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I read Cages, which is written and illustred by Dave McKean, right after Signal to Noise, one of his many collaborations with Neil Gaiman. Cages is McKean on his own, and it shows, in new and pleasant ways, but also in some slightly tiresome ways. I like it; I think it’s very well done, and the characterization is strong. Other people think it’s good as well: it won the Alph-Art, Pantera, and Harvey Awards for best Graphic Novel, according to the HarperCollins blurb on Coraline.

I especially like the multiple foci, a story for each tenant of the boarding house. I’m not as much a fan of his more out-there visual experimentation, because it distracted me from the story at times. You can tell your story through words or pictures, but the story is king. Whenever your experimentation is visible, it defeats itself. His other experimentation was brilliant, however, and gave the story extra layers of depth and beauty.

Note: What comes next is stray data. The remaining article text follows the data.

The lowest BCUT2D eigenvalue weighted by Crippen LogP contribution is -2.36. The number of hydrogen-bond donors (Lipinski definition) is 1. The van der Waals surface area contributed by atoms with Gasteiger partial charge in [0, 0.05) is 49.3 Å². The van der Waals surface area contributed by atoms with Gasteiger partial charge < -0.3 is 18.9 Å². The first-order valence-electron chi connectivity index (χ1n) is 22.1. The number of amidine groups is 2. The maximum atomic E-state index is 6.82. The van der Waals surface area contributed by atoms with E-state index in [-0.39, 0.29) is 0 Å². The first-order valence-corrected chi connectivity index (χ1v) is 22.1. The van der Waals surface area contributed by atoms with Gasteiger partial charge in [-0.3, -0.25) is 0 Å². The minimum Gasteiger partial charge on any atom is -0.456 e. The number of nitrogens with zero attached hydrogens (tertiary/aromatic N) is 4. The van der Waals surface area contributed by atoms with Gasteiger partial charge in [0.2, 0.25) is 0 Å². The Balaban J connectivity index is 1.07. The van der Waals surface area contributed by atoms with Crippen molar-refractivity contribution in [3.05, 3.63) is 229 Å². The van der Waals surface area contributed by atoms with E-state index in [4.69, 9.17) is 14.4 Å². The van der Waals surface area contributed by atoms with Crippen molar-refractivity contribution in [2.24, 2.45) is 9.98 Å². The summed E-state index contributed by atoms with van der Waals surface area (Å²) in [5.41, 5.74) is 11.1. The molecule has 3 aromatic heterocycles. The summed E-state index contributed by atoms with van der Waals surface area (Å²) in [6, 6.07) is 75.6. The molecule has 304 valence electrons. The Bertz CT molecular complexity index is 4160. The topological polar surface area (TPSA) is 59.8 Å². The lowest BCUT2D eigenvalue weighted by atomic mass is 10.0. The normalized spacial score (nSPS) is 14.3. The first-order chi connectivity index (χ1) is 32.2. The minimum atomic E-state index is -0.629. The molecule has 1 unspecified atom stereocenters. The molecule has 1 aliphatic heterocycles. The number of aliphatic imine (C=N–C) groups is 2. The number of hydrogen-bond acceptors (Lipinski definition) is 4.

I liked the sense of ambiguity. A cat is a man is a shape-shifting cat is the crazy lady’s husband. Everything is interwoven. He answers enough questions to satisfy, but leaves enough open that, in the end, you’re left wondering about the how. The romance between the painter and the botanist is believable and beautiful; it seems fragile but well paced, and worked especially well when juxtaposed with the writer’s tense, ragged marriage.

McKean is a jazz pianist, and as he talks broadly about creativity, and the act of creation–first through the creation myths he includes in the beginning, and then later when a blocked painter can’t paint–but he also delves a bit into jazz. A musician named Angel said many things I found to be a bit indecipherable, because I don’t understand jazz, but McKean’s love of the genre prompted me to get a book from the library about jazz, in hopes of being able to better enjoy it. Still haven’t read the book, of course, but I’m looking forward to it.

All in all, a good comic, and worthwhile.

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